Auditing the Control of Monitoring and Measuring Devices

Auditors often identify nonconformities when calibration practices are compared to the requirements of ISO 9001:2000, clause 7.6. To properly control monitoring and measuring devices, it’s important to understand the difference between “monitoring” and “measuring”, and “devices” and “equipment”.

Monitoring and Measurement
Monitoring can be defined as watching, tracking, or checking, usually for a specific reason. In clause 7.6, monitoring involves observation and supervision activities (using monitoring devices). Monitoring can involve measuring or testing at intervals, especially for the purpose of regulation or control. Measurement is the process of determining physical quantities, magnitudes, or dimensions (using measuring equipment).

Devices and Equipment
The word “device” has several meanings. It can be a non-physical device, such as, a plan, procedure, or technique. Or, it can be a piece of equipment.

Devices deliver qualitative or quantitative results. Qualitative measures are attribute-based, such as, kind, type or direction. Quantitative results are specific measures relating to size, magnitude, or degree. To contrast the terms: a qualitative analysis of a chemical mixture identifies the ingredients; a quantitative analysis identifies the quantity of each ingredient.

A non-physical device could be a survey questionnaire. Physical equipment can be grouped in two categories: indicative ormeasuring. Indicative equipment would something like a low-level fuel alarm, a power on/off indicator, or a go/no-go gauge. Measuring equipment is defined in ISO 9000:2000, 3.10.4, as a measuring instrument, software, measurement standard, reference material, or auxiliary apparatus, or combination thereof, necessary to realize a measurement process (a set of operations to determine the value of a quantity).

Use of Terms in Clause 7.6
With these definitions in mind, lets examine the requirements of clause 7.6. The first paragraph of 7.6 addresses bothmonitoring and measurement, as well as, devices (which includes equipment). However, the third paragraph, including bullets a) through e), is limited to “measuring equipment“. Correctly interpreting the requirements of clause 7.6 requires a close analysis of its precise wording.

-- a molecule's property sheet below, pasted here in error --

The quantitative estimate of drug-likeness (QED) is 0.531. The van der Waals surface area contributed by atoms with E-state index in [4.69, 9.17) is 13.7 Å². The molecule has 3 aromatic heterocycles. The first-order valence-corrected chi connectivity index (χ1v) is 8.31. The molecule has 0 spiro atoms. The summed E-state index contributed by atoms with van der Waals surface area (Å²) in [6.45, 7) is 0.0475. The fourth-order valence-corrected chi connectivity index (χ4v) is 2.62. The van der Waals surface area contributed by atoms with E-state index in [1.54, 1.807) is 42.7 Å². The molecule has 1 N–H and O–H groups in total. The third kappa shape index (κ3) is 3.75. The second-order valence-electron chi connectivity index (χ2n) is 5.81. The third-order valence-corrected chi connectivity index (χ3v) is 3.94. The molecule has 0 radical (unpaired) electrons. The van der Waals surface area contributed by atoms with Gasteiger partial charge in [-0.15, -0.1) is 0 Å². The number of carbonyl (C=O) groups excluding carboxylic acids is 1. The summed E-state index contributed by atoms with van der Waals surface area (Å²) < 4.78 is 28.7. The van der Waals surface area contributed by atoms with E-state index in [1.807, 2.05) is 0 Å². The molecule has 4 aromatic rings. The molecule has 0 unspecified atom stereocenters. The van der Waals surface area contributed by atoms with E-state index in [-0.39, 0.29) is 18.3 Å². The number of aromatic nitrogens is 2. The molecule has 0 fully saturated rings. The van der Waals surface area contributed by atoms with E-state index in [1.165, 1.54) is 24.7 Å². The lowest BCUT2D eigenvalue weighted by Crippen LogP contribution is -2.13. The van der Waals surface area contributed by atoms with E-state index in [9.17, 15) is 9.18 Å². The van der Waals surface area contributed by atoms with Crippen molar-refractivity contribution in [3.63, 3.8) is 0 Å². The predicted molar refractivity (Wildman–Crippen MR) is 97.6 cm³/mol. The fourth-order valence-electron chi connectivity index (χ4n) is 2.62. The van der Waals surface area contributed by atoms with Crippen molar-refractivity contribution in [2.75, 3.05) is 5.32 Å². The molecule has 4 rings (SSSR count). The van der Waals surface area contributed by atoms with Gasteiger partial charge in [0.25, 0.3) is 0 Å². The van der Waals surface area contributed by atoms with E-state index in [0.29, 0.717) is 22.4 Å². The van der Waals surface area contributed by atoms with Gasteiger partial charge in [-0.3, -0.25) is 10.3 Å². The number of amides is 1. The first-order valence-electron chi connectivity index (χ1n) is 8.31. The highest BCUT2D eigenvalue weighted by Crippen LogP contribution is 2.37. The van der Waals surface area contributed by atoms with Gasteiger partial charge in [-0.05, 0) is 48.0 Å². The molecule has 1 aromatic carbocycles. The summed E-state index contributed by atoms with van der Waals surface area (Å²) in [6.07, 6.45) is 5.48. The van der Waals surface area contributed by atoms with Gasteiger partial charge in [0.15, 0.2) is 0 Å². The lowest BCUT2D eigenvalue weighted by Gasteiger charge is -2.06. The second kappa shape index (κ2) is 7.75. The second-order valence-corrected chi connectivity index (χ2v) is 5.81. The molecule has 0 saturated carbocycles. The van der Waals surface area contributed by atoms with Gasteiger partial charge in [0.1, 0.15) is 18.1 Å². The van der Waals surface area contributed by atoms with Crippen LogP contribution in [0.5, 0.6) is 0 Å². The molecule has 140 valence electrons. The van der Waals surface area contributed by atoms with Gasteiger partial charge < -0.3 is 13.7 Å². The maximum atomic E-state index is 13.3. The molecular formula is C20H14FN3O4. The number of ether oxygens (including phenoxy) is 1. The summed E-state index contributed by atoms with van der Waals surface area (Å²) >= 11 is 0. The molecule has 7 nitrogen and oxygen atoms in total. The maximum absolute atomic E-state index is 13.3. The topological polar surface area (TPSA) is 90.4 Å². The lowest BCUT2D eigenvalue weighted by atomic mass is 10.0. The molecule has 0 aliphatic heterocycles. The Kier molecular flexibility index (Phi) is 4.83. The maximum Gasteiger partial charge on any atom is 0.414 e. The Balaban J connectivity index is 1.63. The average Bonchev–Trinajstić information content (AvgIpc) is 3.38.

ISO 9001:2000 only requires “measuring equipment” to be calibrated. However, there are situations where “measuring equipment” may be used for indicative purposes only, and therefore, may not need to be calibrated. An example would be an ammeter used to indicate current flow, not to measure the current.

Where it is not possible to calibrate monitoring and measuring “devices”, they should be verified or validated. Examples would be a pilot study for a survey questionnaire, or comparisons for sensory testing.

From this description of monitoring and measurement, as well as, devices and equipment, it seems unlikely that an organization would be able to exclude all of clause 7.6 from the scope of its quality management system. If it doesn’t use “measuring equipment”, the organization can exclude the requirements of the third paragraph, bullets a) to e) and the first two sentences of the fourth paragraph. But what about devices other than measuring equipment? Organizations may be excluding all of clause 7.6 without considering their use of non-physical devices.

Note: This article used information from the auditing practices guidance at the ISO Technical Committee 176 web site (see first article in this newsletter) and the book, ISO 9001:2000 for Small Businesses – What to do, Advice from ISO/TC 176, available at the ANSI e-Standards store for $58.00.